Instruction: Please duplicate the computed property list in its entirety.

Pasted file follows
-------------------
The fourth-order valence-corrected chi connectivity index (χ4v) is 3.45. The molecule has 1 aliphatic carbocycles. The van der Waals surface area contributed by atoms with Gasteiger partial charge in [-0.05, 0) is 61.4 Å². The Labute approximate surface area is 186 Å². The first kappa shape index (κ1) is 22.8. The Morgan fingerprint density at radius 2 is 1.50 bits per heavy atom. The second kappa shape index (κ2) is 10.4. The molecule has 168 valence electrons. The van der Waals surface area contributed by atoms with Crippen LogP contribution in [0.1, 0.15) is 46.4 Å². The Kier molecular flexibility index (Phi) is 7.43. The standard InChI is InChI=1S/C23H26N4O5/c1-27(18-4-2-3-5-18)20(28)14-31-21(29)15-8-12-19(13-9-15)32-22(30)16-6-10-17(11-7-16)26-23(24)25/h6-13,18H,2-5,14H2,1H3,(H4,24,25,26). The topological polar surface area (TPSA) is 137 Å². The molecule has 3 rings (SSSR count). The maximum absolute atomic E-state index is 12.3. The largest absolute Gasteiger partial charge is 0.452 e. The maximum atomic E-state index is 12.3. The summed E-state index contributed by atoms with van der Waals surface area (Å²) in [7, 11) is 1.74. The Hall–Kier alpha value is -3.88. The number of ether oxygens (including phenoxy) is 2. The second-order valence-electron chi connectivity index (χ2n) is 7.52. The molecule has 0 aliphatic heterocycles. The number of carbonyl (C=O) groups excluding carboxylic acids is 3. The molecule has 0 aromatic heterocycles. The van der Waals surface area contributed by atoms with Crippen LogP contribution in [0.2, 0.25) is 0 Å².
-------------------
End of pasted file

The fourth-order valence-corrected chi connectivity index (χ4v) is 3.45. The molecule has 1 aliphatic carbocycles. The van der Waals surface area contributed by atoms with Gasteiger partial charge in [-0.05, 0) is 61.4 Å². The Labute approximate surface area is 186 Å². The first kappa shape index (κ1) is 22.8. The Morgan fingerprint density at radius 2 is 1.50 bits per heavy atom. The second kappa shape index (κ2) is 10.4. The molecule has 168 valence electrons. The van der Waals surface area contributed by atoms with Crippen LogP contribution in [0.1, 0.15) is 46.4 Å². The Kier molecular flexibility index (Phi) is 7.43. The standard InChI is InChI=1S/C23H26N4O5/c1-27(18-4-2-3-5-18)20(28)14-31-21(29)15-8-12-19(13-9-15)32-22(30)16-6-10-17(11-7-16)26-23(24)25/h6-13,18H,2-5,14H2,1H3,(H4,24,25,26). The topological polar surface area (TPSA) is 137 Å². The molecule has 3 rings (SSSR count). The maximum absolute atomic E-state index is 12.3. The largest absolute Gasteiger partial charge is 0.452 e. The maximum atomic E-state index is 12.3. The summed E-state index contributed by atoms with van der Waals surface area (Å²) in [7, 11) is 1.74. The Hall–Kier alpha value is -3.88. The number of ether oxygens (including phenoxy) is 2. The second-order valence-electron chi connectivity index (χ2n) is 7.52. The molecule has 0 aliphatic heterocycles. The number of carbonyl (C=O) groups excluding carboxylic acids is 3. The molecule has 0 aromatic heterocycles. The van der Waals surface area contributed by atoms with Crippen LogP contribution in [0.2, 0.25) is 0 Å².